A new study appears to corroborate previous claims that the use of selective serotonin reuptake inhibitors (SSRIs) during pregnancy could lead to autism in children. The study, performed by researchers from the University of Mississippi Medical Center and the University of California San Francisco, examined the use of SSRIs in pregnant rats and the resulting effects on their children. This research concluded that the use of SSRIs during developmental stages of pregnancy leads to an increased risk of autism spectrum disorders (ASD) in children. Selective serotonin reuptake inhibitors (SSRIs) are a class of antidepressants including the popular drugs Zoloft, Paxil, Lexapro, Prozac, and Celexa.
A pregnant mother may do more harm to her baby through untreated depression than by taking prescribed SSRIs.
In the study, rats exposed to SSRIs in the uterus showed less interest in playing with toys when young, interest in interacting socially with other rats when older, and abnormal reactions due to changes in their environment. There were other indicators as well, including a prevalence in these symptoms in males over females, neurological abnormalities, and delayed development of the auditory cortex. Dr. Rick C.S. Lin, the principal investigator in the study, said that "We saw behaviors in the treated rats and neurological problems that indicate their brains are not properly conducting and processing information. However, based on this study alone it would be premature to conclude that a pregnant mother should stop taking SSRIs. A pregnant mother may do more harm to her baby through untreated depression than by taking prescribed SSRIs. This study is a starting point and a lot more research needs to be done."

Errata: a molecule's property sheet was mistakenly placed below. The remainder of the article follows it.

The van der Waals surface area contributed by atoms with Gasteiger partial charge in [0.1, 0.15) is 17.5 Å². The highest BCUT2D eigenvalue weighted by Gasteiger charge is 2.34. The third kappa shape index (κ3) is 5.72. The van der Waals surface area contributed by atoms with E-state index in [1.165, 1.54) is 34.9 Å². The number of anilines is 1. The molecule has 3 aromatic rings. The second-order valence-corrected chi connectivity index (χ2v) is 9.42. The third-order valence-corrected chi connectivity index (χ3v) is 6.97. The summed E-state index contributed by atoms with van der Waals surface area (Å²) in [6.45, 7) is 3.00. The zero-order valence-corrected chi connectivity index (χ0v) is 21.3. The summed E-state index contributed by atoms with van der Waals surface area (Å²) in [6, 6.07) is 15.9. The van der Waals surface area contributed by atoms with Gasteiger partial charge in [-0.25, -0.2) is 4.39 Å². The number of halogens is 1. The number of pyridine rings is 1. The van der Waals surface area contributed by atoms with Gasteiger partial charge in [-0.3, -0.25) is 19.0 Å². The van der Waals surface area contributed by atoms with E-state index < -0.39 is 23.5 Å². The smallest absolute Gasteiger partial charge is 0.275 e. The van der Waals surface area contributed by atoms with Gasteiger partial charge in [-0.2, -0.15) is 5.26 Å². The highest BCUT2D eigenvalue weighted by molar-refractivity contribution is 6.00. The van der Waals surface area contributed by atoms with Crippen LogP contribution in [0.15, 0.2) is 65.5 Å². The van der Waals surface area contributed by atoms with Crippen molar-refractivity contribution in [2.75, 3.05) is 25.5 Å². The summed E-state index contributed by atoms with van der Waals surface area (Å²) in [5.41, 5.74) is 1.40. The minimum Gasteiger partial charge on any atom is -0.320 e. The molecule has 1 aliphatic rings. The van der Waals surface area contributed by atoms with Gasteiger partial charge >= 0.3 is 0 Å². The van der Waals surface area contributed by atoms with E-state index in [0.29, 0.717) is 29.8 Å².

Research was released over the summer that used a number of case children and came up with the same conclusion. The previous study, done by the Autism Research Center at Kaiser Permanente and published in the Archives of General Psychiatry medical journal, analyzed a total of 298 case children with ASD (and their mothers) and 1507 randomly selected control children (and their mothers). Prenatal exposure to antidepressant medications was reported for 20 case children (6.7%) and 50 control children (3.3%). A quick analysis of the data implies that there is a twofold increased risk of ASD associated with SSRI use by the mother during pregnancy, and up to a fourfold increased risk when used during the first trimester.
SSRIs can have many positive effects on the mental state of a patient, but these studies exemplify the considerable risks associated with their use, especially when pregnant. If you use or are considering using these popular antidepressants, first discuss the benefits and risks with your doctor. If you or a loved one has birthed a child with autism or a birth defect after taking an SSRI during pregnancy, contact a knowledgeable SSRI birth defect attorney to see if it is possible for you to receive compensation through a lawsuit.